First I want to note that we still don’t have an opinion in Bilski. You would think that means the opinion will either be deeply theorized or incredibly fractured. Tune in again next week to see if it comes out then. Now on to the main point.
There are many states right now (most notably California) that are under fiscal stress. Some people, like Sandy Levinson, argue that this is because those states have dysfunctional constitutions. This leads me to wonder if a state could be deemed “not republican” under the Guarantee Clause if it goes bankrupt. Suppose that California came to Congress seeking a loan. If Congress said, “OK, but only if you amend your constitution to do X, Y, and Z,” that could pass muster under the Spending Clause if the reform proposals were sufficiently related to fiscal issues. But suppose California just defaulted on its debt. Would Congress then be justified in putting the state into receivership for some period of time? An invocation of the Guarantee Clause would not be justiciable, of course, but that doesn’t answer the constitutional question. What do you think? Does the Tenth Amendment protect a state’s right to default?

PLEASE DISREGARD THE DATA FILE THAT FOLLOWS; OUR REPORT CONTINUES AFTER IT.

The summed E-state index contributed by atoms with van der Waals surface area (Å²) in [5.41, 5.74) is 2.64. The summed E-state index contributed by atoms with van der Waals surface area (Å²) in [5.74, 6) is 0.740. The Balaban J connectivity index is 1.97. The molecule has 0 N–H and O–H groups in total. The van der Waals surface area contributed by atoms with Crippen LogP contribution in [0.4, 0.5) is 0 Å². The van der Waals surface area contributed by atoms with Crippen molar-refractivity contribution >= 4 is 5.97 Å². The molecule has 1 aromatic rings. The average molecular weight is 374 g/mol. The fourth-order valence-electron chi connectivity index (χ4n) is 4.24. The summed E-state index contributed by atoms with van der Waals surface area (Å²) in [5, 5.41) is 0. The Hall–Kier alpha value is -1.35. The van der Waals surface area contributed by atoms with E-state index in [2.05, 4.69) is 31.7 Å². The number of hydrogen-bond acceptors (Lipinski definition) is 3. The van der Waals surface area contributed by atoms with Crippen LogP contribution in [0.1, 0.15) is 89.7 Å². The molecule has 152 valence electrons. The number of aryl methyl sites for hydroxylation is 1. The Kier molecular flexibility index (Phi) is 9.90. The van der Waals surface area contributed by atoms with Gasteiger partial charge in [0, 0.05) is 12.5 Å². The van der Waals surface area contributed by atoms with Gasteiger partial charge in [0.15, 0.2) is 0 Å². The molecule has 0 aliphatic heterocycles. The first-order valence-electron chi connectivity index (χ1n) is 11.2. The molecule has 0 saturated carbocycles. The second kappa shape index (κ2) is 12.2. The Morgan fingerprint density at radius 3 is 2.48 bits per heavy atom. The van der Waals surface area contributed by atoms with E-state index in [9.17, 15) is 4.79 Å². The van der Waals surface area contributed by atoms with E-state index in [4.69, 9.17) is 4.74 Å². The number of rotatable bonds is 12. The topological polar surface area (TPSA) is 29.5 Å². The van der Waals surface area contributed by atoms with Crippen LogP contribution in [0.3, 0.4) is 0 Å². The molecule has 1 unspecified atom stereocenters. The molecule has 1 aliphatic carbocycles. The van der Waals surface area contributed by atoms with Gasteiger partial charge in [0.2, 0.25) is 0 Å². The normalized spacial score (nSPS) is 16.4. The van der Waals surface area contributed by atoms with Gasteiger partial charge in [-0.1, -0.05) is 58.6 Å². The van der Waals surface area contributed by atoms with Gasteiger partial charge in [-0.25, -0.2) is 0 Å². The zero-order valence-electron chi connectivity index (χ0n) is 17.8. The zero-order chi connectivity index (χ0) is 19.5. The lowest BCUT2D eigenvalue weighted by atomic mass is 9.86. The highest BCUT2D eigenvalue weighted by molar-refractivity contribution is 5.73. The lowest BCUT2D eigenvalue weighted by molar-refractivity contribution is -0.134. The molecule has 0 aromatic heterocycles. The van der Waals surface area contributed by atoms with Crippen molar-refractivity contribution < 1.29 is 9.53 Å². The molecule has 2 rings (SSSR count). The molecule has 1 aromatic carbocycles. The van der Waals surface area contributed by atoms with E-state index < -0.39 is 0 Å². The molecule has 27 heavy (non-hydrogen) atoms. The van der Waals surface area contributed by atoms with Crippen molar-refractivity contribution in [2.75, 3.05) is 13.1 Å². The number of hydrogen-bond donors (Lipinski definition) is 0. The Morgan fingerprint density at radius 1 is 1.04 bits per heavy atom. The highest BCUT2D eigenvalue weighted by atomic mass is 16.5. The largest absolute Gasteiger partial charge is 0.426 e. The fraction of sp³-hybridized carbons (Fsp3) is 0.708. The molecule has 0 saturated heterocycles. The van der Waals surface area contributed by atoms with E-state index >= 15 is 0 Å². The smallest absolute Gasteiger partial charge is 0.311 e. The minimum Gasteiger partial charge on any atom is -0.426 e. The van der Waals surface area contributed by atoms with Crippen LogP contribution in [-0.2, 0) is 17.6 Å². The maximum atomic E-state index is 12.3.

(Given the reaction to my post about vice-presidential ticket splitting, maybe I should just declare this “Crazy Idea Week.” Some might say, though, that every week is crazy week when it comes to my posts.)